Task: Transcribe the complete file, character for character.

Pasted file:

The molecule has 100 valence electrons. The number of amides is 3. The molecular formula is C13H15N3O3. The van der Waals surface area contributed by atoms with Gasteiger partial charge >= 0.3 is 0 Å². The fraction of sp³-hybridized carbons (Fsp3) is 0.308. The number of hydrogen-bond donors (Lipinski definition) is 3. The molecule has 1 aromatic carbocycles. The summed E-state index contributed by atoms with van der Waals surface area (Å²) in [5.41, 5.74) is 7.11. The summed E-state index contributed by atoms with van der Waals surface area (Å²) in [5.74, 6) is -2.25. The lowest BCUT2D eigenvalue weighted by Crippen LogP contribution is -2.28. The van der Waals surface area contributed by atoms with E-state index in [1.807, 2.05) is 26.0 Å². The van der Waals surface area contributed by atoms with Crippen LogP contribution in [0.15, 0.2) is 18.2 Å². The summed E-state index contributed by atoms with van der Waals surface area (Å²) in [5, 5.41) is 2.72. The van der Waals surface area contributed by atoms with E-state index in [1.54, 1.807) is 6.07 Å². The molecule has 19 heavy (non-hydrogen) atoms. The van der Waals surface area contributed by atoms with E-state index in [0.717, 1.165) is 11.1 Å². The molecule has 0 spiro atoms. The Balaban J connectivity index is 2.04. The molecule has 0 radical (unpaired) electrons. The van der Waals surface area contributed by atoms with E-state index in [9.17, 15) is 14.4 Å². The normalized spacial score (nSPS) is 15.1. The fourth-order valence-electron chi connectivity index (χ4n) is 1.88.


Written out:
The molecule has 100 valence electrons. The number of amides is 3. The molecular formula is C13H15N3O3. The van der Waals surface area contributed by atoms with Gasteiger partial charge >= 0.3 is 0 Å². The fraction of sp³-hybridized carbons (Fsp3) is 0.308. The number of hydrogen-bond donors (Lipinski definition) is 3. The molecule has 1 aromatic carbocycles. The summed E-state index contributed by atoms with van der Waals surface area (Å²) in [5.41, 5.74) is 7.11. The summed E-state index contributed by atoms with van der Waals surface area (Å²) in [5.74, 6) is -2.25. The lowest BCUT2D eigenvalue weighted by Crippen LogP contribution is -2.28. The van der Waals surface area contributed by atoms with E-state index in [1.807, 2.05) is 26.0 Å². The van der Waals surface area contributed by atoms with Crippen LogP contribution in [0.15, 0.2) is 18.2 Å². The summed E-state index contributed by atoms with van der Waals surface area (Å²) in [5, 5.41) is 2.72. The van der Waals surface area contributed by atoms with E-state index in [1.54, 1.807) is 6.07 Å². The molecule has 19 heavy (non-hydrogen) atoms. The van der Waals surface area contributed by atoms with E-state index in [0.717, 1.165) is 11.1 Å². The molecule has 0 spiro atoms. The Balaban J connectivity index is 2.04. The molecule has 0 radical (unpaired) electrons. The van der Waals surface area contributed by atoms with E-state index in [9.17, 15) is 14.4 Å². The normalized spacial score (nSPS) is 15.1. The fourth-order valence-electron chi connectivity index (χ4n) is 1.88.